When I reflect on the past two decades of computer science research, few things inspire me more than the remarkable progress we’ve seen in the field of artificial intelligence.
In 2001, some colleagues sitting just a few feet away from me at Google realized they could use an obscure technique called machine learning to help correct misspelled Search queries. (I remember I was amazed to see it work on everything from “ayambic pitnamiter” to “unnblevaiabel”). Today, AI augments many of the things that we do, whether that’s helping you capture a nice selfie, or providing more useful search results, or warning hundreds of millions of people when and where flooding will occur. Twenty years of advances in research have helped elevate AI from a promising idea to an indispensable aid in billions of people’s daily lives. And for all that progress, I’m still excited about its as-yet-untapped potential – AI is poised to help humanity confront some of the toughest challenges we’ve ever faced, from persistent problems like illness and inequality to emerging threats like climate change.
But matching the depth and complexity of those urgent challenges will require new, more capable AI systems – systems that can combine AI’s proven approaches with nascent research directions to be able to solve problems we are unable to solve today. To that end, teams across Google Research are working on elements of a next-generation AI architecture we think will help realize such systems.
We call this new AI architecture Pathways.
Pathways is a new way of thinking about AI that addresses many of the weaknesses of existing systems and synthesizes their strengths. To show you what I mean, let’s walk through some of AI’s current shortcomings and how Pathways can improve upon them.
Today’s AI models are typically trained to do only one thing. Pathways will enable us to train a single model to do thousands or millions of things.
Today’s AI systems are often trained from scratch for each new problem – the mathematical model’s parameters are initiated literally with random numbers. Imagine if, every time you learned a new skill (jumping rope, for example), you forgot everything you’d learned – how to balance, how to leap, how to coordinate the movement of your hands – and started learning each new skill from nothing.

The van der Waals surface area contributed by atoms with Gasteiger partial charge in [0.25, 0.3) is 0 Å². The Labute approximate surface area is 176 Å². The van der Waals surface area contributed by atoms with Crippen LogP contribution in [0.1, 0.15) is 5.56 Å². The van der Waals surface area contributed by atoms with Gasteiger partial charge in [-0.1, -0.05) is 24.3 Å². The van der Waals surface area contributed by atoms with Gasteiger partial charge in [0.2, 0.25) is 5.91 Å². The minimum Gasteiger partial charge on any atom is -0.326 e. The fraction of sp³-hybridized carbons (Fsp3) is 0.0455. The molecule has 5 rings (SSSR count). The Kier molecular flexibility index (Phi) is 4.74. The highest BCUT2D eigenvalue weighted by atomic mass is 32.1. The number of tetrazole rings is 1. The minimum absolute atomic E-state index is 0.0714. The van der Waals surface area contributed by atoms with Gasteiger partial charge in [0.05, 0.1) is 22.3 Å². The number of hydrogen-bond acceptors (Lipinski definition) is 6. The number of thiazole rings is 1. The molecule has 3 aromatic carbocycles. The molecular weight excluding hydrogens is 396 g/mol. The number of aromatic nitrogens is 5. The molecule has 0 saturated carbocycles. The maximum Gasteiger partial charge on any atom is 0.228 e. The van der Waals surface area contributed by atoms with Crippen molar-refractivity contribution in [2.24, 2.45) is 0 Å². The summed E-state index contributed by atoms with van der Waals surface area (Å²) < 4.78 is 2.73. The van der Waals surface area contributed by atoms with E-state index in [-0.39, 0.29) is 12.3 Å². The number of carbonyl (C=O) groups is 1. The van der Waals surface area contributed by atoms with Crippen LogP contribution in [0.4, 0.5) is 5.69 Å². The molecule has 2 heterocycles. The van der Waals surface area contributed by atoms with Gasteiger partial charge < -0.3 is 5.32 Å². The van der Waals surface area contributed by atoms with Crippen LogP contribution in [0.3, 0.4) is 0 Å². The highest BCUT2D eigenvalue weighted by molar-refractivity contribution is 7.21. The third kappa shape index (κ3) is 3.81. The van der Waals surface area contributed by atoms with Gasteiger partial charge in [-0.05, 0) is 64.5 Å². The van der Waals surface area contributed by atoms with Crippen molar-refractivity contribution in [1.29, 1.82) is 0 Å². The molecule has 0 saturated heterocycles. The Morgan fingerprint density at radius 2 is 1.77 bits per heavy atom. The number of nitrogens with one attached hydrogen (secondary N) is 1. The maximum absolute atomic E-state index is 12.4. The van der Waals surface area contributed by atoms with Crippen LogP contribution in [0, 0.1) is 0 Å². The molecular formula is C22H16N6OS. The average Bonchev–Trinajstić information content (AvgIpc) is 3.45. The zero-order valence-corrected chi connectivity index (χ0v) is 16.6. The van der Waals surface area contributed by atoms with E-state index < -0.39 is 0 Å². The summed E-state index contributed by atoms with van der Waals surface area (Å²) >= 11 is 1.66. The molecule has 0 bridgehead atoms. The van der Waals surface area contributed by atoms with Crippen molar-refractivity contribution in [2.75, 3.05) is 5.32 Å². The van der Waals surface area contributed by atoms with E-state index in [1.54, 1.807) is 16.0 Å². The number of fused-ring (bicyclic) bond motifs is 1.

That’s more or less how we train most machine learning models today. Rather than extending existing models to learn new tasks, we train each new model from nothing to do one thing and one thing only (or we sometimes specialize a general model to a specific task). The result is that we end up developing thousands of models for thousands of individual tasks. Not only does learning each new task take longer this way, but it also requires much more data to learn each new task, since we’re trying to learn everything about the world and the specifics of that task from nothing (completely unlike how people approach new tasks).
Instead, we’d like to train one model that can not only handle many separate tasks, but also draw upon and combine its existing skills to learn new tasks faster and more effectively. That way what a model learns by training on one task – say, learning how aerial images can predict the elevation of a landscape – could help it learn another task — say, predicting how flood waters will flow through that terrain.
We want a model to have different capabilities that can be called upon as needed, and stitched together to perform new, more complex tasks – a bit closer to the way the mammalian brain generalizes across tasks.
Today’s models mostly focus on one sense. Pathways will enable multiple senses.